Discover why niacin is important and how it works to keep the body functioning.

We Know: All About Niacin

What is niacin?

Niacin is a water-soluble vitamin that is an important component of the Vitamin B complex. Niacin is also known as either Vitamin B3 or nicotinic acid. Niacin serves a variety of functions. One its primary responsibilities involves cell metabolism.

Why is niacin an important vitamin?

Niacin plays an important role in maintaining the overall health and well-being of an individual. One of its primary functions is to break down fats and carbohydrates to usable forms of energy for the body.

Niacin is also important for:

  • Digestion
  • Eliminating toxins
  • Maintaining healthy skin
  • Controlling cholesterol
    • In high doses, niacin lowers low-density lipoprotein cholesterol (LDL-C), the bad cholesterol while raising high-density lipoprotein cholesterol (HDL-C), the good cholesterol
    • The drugs commonly used to control cholesterol include Niacor, Niaspan, and Nicotinix.
  • Niacin is used to generate sex and stress-related hormones
  • Treats osteoarthritis and atherosclerosis

Two other vitamins in the Vitamin B complex, thiamine and riboflavin, require the presence of niacin to function properly.

Where does niacin come from?

Niacin is obtained from food or through supplementation. As with any other vitamin, the best sources is its natural form from foods. Proteins are an important source of niacin, since proteins are rich in tryptophan, the amino acid that serves as a precursor for niacin. Good sources of niacin include:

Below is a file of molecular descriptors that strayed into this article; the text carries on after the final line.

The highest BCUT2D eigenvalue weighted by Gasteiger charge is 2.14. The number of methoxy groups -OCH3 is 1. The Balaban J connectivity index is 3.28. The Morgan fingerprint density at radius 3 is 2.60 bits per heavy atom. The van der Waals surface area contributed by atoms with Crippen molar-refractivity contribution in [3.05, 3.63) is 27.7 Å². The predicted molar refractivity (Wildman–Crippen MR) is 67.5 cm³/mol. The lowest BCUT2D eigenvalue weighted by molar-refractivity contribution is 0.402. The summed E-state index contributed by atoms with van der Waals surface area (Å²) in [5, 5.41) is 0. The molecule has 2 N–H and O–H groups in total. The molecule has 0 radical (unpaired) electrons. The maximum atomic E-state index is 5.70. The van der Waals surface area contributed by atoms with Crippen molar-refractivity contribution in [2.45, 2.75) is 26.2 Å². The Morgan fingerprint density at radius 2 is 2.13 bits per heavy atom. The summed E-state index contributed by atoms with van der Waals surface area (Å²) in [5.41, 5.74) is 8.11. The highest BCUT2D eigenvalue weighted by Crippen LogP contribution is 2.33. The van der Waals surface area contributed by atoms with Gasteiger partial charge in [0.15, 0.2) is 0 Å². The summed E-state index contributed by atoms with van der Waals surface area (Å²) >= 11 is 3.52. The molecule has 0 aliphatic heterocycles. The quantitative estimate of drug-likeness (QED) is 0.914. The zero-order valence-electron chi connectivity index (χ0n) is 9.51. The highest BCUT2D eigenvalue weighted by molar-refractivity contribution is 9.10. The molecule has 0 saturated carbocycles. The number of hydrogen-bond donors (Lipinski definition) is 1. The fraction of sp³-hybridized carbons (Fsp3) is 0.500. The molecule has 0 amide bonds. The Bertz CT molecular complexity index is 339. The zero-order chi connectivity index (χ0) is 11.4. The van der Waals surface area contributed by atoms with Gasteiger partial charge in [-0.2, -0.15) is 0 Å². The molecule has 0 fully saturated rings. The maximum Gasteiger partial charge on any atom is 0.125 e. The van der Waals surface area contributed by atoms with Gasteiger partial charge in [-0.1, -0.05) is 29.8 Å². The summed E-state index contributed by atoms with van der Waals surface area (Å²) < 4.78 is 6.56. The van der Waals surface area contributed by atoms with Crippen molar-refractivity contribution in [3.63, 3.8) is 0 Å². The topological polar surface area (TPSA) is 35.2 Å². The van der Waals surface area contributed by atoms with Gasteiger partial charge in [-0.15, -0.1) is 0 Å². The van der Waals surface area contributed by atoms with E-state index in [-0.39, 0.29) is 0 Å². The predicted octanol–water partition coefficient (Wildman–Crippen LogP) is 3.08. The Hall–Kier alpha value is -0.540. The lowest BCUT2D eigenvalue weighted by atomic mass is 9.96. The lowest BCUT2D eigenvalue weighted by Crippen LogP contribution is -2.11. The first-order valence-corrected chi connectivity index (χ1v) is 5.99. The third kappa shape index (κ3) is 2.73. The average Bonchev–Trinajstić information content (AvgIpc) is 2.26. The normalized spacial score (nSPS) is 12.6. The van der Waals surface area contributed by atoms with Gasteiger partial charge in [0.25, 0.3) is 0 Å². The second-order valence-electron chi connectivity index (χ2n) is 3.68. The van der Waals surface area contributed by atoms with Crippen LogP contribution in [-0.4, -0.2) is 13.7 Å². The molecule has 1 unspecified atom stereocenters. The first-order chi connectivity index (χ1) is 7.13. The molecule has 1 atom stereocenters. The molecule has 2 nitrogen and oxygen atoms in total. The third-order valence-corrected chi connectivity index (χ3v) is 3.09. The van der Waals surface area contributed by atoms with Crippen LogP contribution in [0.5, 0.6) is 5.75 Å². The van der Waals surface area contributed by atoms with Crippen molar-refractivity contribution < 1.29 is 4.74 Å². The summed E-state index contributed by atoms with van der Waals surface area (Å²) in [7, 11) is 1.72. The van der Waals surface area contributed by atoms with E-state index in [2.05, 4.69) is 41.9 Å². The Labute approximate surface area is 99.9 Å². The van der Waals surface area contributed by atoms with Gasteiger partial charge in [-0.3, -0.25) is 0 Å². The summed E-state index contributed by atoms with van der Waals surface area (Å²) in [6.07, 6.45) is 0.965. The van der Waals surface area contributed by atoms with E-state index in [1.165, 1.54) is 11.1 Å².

• Fish
  • Liver
  • Enriched breads and whole grains
  • Lean meat
  • Poultry
  • Nuts and legumes
  • Dairy products

What happens to the body if there is too much or too little niacin?

Alcoholism, mal absorption, Hartnup's Syndrome, and inadequate protein in the diet are some of the causes of niacin deficiency. When there isn't enough niacin in the body, a person may experience irritability, emotional instability, fatigue, headache, and diarrhea. A serious condition known as pellagra may result if there is a severe niacin deficiency. Pellagra is characterized by dermatitis (skin rash), dementia, and diarrhea. If not treated, pellagra may result in death.

High levels of niacin in the body lead to peptic ulcers, skin rashes, and potential liver damage. Individuals taking prescribed dosages to control cholesterol should stay under the watchful eye of a medical professional. High dosages of niacin may result skin flushing, which is caused by the release of histamine into the bloodstream.

What are the recommended daily allowances for niacin?

The Food and Drug Administration recommends the following daily allowances:

  • 6 - 12 milligrams of niacin is recommended for children per day.
  • Adult males have a higher niacin requirement than adult females. The recommended daily allowance for males is 12 - 16 milligrams per day, while the RDA for females is 12 - 14 milligrams per day.

Does niacin interact with other medications?

Niacin supplements should not be taken with antibiotics, tetracycline, blood pressure medications, or nicotine patches. Individuals taking niacin with diabetes medications should be monitored carefully.

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